Luhanga receives 2022 Next Einstein Forum Award

Faculty spotlight: Edith Luhanga

Monica Sumbi

Oct 18, 2022

Edith Luhanga, assistant research professor at Carnegie Mellon University Africa, was recently named a 2022 Next Einstein Forum (NEF) award recipient. She was recognized for her research impact on nutrition for pregnant women and children, maternity health, and prevention of child violence and sexual abuse in Tanzania.

The NEF focuses on convening Africa's innovators to highlight breakthrough discoveries and catalyze scientific collaboration for human development. Held every two years, the three-day forum gathers 500 leading scientists, policymakers, business leaders, journalists, civil society leaders, entrepreneurs, and scientists to highlight talent and advance global breakthroughs.

Luhanga is an overachiever who has successfully carved out her niche as an innovator, problem solver, and mentor. She has supervised eight students so far: four master’s students and four Ph.D. students. And after a short period of twelve months of research, one of these students, Maria Malamsha, published an article in the prestigious Journal of Medical Internet Research, series games edition. The article was about their work creating an app that educates parents of toddlers on child sexual abuse prevention.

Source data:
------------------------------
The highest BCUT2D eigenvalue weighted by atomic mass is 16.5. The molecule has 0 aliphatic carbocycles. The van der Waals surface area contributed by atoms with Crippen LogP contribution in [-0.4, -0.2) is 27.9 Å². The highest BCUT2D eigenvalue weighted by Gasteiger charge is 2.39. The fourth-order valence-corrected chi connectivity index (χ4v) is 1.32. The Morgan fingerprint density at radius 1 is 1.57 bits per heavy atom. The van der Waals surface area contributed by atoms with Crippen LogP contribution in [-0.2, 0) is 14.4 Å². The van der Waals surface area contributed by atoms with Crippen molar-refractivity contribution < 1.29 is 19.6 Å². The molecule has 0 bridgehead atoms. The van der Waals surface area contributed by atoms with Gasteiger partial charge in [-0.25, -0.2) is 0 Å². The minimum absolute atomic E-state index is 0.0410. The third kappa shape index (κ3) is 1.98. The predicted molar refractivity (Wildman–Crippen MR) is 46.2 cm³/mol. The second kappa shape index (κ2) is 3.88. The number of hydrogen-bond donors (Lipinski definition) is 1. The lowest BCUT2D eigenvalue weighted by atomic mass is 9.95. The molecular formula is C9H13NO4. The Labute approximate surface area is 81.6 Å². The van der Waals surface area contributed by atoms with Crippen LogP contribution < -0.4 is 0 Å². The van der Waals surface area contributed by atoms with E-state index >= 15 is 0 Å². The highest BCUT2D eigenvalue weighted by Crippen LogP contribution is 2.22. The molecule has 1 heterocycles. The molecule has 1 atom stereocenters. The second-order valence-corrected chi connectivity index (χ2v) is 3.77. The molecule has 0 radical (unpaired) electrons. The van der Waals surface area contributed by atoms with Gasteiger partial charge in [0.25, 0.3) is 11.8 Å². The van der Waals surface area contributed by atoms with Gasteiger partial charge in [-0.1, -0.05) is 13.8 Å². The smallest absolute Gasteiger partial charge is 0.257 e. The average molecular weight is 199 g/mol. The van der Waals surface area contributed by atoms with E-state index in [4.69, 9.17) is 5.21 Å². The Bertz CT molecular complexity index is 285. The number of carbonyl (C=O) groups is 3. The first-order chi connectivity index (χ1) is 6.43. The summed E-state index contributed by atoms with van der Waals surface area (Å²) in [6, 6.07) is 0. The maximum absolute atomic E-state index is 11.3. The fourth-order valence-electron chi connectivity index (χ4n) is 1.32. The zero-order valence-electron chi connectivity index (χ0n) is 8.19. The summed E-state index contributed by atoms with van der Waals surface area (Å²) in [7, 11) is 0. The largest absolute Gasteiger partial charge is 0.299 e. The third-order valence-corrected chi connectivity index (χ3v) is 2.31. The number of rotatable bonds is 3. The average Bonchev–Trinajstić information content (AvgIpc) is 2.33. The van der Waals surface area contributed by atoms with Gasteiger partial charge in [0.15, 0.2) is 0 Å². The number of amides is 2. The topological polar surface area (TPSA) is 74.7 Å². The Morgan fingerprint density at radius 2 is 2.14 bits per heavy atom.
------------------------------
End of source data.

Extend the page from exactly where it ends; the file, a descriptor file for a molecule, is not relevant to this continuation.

Peers and colleagues alike have lauded Luhanga for her service to the university community. In her previous role at the Nelson Mandela Institute of Technology in Tanzania, she volunteered as a member of several committees which ranged from policy development, grant proposal writing, senate reporting, and event planning.

"I will always grab opportunities to serve. Why? I learn, and this is an important pathway to career progression," says Luhanga.

Luhanga's journey in science, technology, engineering, and math (STEM) began with her love for science from a young age. As an aviation enthusiast, she considered turning her interest in flight into a career but was deterred because of the lack of consideration for women. She gives an example of the coveralls donned by aviation engineers, "They limit mobility and are very uncomfortable for women," she says.

Luhanga has since become a strong advocate for women's inclusion in policy and design in STEM careers. She has a passion to mentor girls interested in taking up a STEM career and consults with the Carnegie Mellon University Africa STEM Women Lead Speaker Series.

Watch Luhanga share the inspiration behind her career choice: 

Listen to Luhanga give a lightning talk at the recent CyLab-Africa Summit: